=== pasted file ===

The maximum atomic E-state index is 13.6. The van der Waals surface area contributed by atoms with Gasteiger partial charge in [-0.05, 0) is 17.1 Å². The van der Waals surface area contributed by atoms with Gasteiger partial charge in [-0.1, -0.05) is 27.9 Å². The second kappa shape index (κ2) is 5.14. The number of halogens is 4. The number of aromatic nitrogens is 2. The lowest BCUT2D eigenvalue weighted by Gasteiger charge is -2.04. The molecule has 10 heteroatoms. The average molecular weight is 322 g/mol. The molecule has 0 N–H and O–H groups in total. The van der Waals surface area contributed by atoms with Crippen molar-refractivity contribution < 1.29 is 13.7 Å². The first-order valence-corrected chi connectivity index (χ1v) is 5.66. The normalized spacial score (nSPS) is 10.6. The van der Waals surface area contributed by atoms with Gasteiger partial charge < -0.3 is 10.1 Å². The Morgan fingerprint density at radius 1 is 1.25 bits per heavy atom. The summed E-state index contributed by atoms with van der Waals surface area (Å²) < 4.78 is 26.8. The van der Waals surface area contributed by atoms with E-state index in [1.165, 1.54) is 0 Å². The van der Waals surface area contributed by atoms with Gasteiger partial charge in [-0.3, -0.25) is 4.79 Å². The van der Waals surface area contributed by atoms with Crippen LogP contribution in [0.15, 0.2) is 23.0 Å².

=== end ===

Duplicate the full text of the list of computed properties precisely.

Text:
The maximum atomic E-state index is 13.6. The van der Waals surface area contributed by atoms with Gasteiger partial charge in [-0.05, 0) is 17.1 Å². The van der Waals surface area contributed by atoms with Gasteiger partial charge in [-0.1, -0.05) is 27.9 Å². The second kappa shape index (κ2) is 5.14. The number of halogens is 4. The number of aromatic nitrogens is 2. The lowest BCUT2D eigenvalue weighted by Gasteiger charge is -2.04. The molecule has 10 heteroatoms. The average molecular weight is 322 g/mol. The molecule has 0 N–H and O–H groups in total. The van der Waals surface area contributed by atoms with Crippen molar-refractivity contribution < 1.29 is 13.7 Å². The first-order valence-corrected chi connectivity index (χ1v) is 5.66. The normalized spacial score (nSPS) is 10.6. The van der Waals surface area contributed by atoms with Gasteiger partial charge < -0.3 is 10.1 Å². The Morgan fingerprint density at radius 1 is 1.25 bits per heavy atom. The summed E-state index contributed by atoms with van der Waals surface area (Å²) < 4.78 is 26.8. The van der Waals surface area contributed by atoms with E-state index in [1.165, 1.54) is 0 Å². The van der Waals surface area contributed by atoms with Gasteiger partial charge in [-0.3, -0.25) is 4.79 Å². The van der Waals surface area contributed by atoms with Crippen LogP contribution in [0.15, 0.2) is 23.0 Å².